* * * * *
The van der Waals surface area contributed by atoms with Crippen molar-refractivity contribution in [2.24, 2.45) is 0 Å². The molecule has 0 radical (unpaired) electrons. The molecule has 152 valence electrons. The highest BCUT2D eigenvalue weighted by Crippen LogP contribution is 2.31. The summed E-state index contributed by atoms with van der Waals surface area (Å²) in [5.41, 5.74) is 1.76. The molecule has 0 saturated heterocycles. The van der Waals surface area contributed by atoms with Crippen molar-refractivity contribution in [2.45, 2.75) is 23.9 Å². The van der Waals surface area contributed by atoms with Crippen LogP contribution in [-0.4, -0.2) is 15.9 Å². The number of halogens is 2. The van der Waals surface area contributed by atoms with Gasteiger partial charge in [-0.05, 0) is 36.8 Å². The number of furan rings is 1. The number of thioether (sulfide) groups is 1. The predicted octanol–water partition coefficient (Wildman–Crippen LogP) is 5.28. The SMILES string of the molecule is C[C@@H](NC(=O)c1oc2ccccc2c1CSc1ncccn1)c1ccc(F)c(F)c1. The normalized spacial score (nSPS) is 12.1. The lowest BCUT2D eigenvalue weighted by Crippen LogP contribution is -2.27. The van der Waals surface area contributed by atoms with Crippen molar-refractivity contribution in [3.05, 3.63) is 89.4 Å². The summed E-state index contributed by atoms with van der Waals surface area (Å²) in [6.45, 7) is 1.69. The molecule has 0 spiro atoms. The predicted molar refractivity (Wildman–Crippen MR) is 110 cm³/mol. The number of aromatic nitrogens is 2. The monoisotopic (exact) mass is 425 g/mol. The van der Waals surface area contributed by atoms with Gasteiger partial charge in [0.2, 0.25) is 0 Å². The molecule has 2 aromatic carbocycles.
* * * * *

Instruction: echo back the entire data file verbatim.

The van der Waals surface area contributed by atoms with Crippen molar-refractivity contribution in [2.24, 2.45) is 0 Å². The molecule has 0 radical (unpaired) electrons. The molecule has 152 valence electrons. The highest BCUT2D eigenvalue weighted by Crippen LogP contribution is 2.31. The summed E-state index contributed by atoms with van der Waals surface area (Å²) in [5.41, 5.74) is 1.76. The molecule has 0 saturated heterocycles. The van der Waals surface area contributed by atoms with Crippen molar-refractivity contribution in [2.45, 2.75) is 23.9 Å². The van der Waals surface area contributed by atoms with Crippen LogP contribution in [-0.4, -0.2) is 15.9 Å². The number of halogens is 2. The van der Waals surface area contributed by atoms with Gasteiger partial charge in [-0.05, 0) is 36.8 Å². The number of furan rings is 1. The number of thioether (sulfide) groups is 1. The predicted octanol–water partition coefficient (Wildman–Crippen LogP) is 5.28. The SMILES string of the molecule is C[C@@H](NC(=O)c1oc2ccccc2c1CSc1ncccn1)c1ccc(F)c(F)c1. The normalized spacial score (nSPS) is 12.1. The lowest BCUT2D eigenvalue weighted by Crippen LogP contribution is -2.27. The van der Waals surface area contributed by atoms with Crippen molar-refractivity contribution in [3.05, 3.63) is 89.4 Å². The summed E-state index contributed by atoms with van der Waals surface area (Å²) in [6.45, 7) is 1.69. The molecule has 0 spiro atoms. The predicted molar refractivity (Wildman–Crippen MR) is 110 cm³/mol. The number of aromatic nitrogens is 2. The monoisotopic (exact) mass is 425 g/mol. The van der Waals surface area contributed by atoms with Gasteiger partial charge in [0.2, 0.25) is 0 Å². The molecule has 2 aromatic carbocycles.